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cast aluminum strength vs billet aluminum strength

cast aluminum strength vs billet aluminum strength

RE: cast aluminum strength vs billet aluminum strength

Depends on alloy and temper.

RE: cast aluminum strength vs billet aluminum strength

And by "Strength" - do you mean ... ultimate ... yield ... ductility ... fatigue ... ???

RE: cast aluminum strength vs billet aluminum strength

Given that a billet is a casting and that you say it’s the same material as another casting, then the material properties including strength are identical.

RE: cast aluminum strength vs billet aluminum strength

A billet is an intermediate form of aluminum, not a finished product. Aluminum billets get further processed into castings, forgings, rolled shapes and extrusions. These forms receive final heat treatment; a billet is not heat treated.

RE: cast aluminum strength vs billet aluminum strength

No.

RE: cast aluminum strength vs billet aluminum strength

"Billet" is a colloquialism used by performance parts enthusiasts. It generally refers to a part that would typically be cast or forged into it's rough shape but is instead fully machined from stock.

To me, "billet" simply says our production volume is too small to justify more efficient methods of production.

RE: cast aluminum strength vs billet aluminum strength

The real problem isn't tensile strength (for the same HT it will be just slightly lower), it is toughness (lower elongation) and fatigue (much lower also).
There are a bunch of unknowns. If by billet you mean forged bar that is one thing.
If you actually mean billet as in the intermediate breakdown of an ingot then who knows.
One issue that you need to pay attention to is the possibility of directional properties.
We know that castings have these issues, but we usually ignore them in forged or rolled stock.
Transverse strength will be about 5-10% lower than longitudinal, but elongation can be 50% lower.

= = = = = = = = = = = = = = = = = = = =
P.E. Metallurgy, consulting work welcomed

RE: cast aluminum strength vs billet aluminum strength

Steel industry terminology, in this case, "billet" is neither equivalent nor applicable to aluminum industry terminology.

RE: cast aluminum strength vs billet aluminum strength

From an aluminium supplier. Link

Quote (ODM)

Aluminum Billets usually have a round or square cross-section and is created through:

1. Continuous casting
2. Extrusion
3. Ingot or bloom hot rolling
3. Centrifugal casting
. . . .
. . . . Our annual capacity of homogenized Aluminum alloy billets is 180,000 tons.
Available diameter sizes: 3”, 3.5”, 4”, 4.5”, 5”, 5.5”, 6”, 7”, 8”, 9”, 10”, 12”, 14”, 16”

je suis charlie

RE: cast aluminum strength vs billet aluminum strength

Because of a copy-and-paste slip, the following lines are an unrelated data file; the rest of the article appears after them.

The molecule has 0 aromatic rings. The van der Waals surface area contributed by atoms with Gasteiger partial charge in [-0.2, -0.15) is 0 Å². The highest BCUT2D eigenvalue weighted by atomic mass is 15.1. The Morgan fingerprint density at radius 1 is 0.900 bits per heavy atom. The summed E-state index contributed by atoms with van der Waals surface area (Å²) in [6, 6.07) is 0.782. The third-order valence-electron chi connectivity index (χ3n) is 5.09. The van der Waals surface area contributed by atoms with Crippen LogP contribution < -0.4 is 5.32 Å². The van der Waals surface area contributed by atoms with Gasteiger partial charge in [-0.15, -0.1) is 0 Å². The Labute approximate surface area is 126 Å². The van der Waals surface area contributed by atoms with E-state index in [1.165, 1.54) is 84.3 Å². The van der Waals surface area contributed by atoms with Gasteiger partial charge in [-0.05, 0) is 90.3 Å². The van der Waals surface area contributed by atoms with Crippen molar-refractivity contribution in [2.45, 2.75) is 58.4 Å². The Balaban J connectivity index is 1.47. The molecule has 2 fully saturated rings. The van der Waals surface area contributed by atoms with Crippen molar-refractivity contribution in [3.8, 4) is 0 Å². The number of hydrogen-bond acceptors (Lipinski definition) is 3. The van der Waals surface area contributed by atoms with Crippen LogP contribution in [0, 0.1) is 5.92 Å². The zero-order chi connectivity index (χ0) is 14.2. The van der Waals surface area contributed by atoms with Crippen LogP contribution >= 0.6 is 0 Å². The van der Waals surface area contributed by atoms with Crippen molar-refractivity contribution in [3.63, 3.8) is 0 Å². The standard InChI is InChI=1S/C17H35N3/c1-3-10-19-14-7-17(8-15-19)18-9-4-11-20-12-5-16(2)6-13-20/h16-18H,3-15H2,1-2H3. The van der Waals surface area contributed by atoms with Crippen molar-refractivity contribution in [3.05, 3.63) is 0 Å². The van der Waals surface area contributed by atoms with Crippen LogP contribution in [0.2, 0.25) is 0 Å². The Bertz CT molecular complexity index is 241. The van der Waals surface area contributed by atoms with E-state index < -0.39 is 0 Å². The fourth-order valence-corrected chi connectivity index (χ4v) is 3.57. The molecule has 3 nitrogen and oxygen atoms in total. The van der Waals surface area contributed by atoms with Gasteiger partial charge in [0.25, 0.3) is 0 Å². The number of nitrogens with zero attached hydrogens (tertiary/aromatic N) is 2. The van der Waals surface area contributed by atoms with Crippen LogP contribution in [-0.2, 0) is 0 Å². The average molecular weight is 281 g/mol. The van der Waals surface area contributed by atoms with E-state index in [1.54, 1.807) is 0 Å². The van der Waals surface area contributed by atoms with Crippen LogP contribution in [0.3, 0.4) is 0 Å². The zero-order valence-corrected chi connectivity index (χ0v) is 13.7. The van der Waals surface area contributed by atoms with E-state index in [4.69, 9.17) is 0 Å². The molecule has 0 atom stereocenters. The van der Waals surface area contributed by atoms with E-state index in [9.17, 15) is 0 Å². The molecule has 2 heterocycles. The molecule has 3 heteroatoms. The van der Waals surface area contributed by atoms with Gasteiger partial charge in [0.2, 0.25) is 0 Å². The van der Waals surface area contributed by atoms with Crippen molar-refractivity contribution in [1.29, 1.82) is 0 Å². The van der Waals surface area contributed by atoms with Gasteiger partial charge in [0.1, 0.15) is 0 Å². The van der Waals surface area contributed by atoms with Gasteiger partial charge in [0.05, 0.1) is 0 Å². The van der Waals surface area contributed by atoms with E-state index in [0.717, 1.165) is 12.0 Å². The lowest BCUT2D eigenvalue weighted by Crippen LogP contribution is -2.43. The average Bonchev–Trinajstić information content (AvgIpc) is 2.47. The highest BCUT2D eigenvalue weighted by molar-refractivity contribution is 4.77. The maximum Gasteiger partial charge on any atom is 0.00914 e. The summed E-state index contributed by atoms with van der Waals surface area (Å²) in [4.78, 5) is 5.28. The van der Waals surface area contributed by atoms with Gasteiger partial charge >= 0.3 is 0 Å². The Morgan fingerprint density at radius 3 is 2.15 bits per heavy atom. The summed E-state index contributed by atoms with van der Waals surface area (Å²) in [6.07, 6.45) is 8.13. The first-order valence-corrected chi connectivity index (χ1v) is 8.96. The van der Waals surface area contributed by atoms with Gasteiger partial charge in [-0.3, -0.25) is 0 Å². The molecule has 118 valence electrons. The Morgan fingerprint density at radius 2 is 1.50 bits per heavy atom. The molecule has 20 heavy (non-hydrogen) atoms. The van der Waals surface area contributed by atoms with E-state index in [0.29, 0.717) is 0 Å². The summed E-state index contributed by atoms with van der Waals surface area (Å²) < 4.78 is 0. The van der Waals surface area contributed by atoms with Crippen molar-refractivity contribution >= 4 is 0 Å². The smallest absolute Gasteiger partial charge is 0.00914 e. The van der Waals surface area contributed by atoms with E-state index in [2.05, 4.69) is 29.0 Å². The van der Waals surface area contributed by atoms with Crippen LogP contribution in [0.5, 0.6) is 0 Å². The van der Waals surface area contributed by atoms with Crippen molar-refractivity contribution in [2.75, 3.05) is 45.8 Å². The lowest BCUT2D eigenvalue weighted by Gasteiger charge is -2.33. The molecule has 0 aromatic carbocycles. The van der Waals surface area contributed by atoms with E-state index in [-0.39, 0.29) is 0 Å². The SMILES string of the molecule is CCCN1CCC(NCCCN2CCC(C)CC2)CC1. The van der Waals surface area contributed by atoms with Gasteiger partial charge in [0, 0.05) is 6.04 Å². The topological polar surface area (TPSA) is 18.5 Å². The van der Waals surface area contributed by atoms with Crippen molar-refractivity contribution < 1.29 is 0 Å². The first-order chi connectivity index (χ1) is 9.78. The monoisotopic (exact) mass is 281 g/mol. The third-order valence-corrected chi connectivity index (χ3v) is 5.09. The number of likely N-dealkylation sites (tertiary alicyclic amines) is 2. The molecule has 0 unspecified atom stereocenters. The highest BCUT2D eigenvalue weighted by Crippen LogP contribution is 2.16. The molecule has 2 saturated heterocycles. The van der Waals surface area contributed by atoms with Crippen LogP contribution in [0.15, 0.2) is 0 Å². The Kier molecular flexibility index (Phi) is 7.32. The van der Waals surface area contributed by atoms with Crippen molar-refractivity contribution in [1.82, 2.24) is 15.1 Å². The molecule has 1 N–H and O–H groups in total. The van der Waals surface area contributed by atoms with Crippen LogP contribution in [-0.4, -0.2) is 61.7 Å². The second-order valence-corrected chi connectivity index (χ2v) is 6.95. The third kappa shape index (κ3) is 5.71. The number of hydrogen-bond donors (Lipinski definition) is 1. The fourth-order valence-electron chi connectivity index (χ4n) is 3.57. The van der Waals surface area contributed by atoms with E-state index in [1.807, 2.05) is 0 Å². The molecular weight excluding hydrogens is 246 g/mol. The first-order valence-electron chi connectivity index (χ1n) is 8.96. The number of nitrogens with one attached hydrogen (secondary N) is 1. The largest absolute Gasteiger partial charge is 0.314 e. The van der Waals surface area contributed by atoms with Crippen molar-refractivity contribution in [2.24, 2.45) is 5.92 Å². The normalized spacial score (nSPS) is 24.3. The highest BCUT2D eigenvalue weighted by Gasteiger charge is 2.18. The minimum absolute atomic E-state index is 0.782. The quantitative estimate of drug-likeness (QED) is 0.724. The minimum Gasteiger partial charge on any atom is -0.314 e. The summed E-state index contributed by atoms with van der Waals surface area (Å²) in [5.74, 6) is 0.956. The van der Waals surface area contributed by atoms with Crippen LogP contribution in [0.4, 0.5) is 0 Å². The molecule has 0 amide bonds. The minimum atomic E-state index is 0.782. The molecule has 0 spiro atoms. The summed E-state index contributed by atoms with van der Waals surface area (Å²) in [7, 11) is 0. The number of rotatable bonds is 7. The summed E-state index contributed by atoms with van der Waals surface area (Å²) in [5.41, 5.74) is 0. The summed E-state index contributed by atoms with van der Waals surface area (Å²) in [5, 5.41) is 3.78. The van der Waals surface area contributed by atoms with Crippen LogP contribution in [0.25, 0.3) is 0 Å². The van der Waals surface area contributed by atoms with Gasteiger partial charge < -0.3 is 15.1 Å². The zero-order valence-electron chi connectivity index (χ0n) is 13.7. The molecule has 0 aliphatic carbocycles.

They use the term "billet", but show images of bar stock.

RE: cast aluminum strength vs billet aluminum strength

Bar stock is billet.

RE: cast aluminum strength vs billet aluminum strength

I am guessing that the context is aftermarket auto parts where people talk about 'billet' housings and wheels and such. All that they mean is that they machined the part (at a huge waste of metal and time) from a rolled or forged shape.
People think that this means that it is strong.
Wheels may the worst. Say a three price wheel where the rings are machined from plate where the L and T properties are 25% different. This could present real issues.
After all we know that real wheels are spin formed or forged into shape.

= = = = = = = = = = = = = = = = = = = =
P.E. Metallurgy, consulting work welcomed

RE: cast aluminum strength vs billet aluminum strength

I meant strong light wheels, those aren't cast.
I watched some truck rims being tested the Alcoa forged wheels ($500-1,000) took over 5x the side load of wheels made any other way.

= = = = = = = = = = = = = = = = = = = =
P.E. Metallurgy, consulting work welcomed

RE: cast aluminum strength vs billet aluminum strength

Like TugboatEng says, its a hot talking automotive performance catch word. A so called billet can be almost any large or small chunk of non finished metal. What is stronger cast or billet? Depends on how the billet is formed. If it is rolled and compressed in some form or fashion, or forged, then the billet will be stronger. That is tensile strength I'm thinking you mean by stronger.
The reason for the billet bragging rights are, the part is then totally formed by machining the features and not just cast or stamped into shape. A preformed forging with consideration given to grain flow, that is fully machined is the strongest and best "billet" machined part. If you want the % difference of strength, do it like they did in the old days, build your part out of the different materials and test them, way to many variables to guess at.

RE: cast aluminum strength vs billet aluminum strength

Should be deleted unless someone can add some attribution.

je suis charlie

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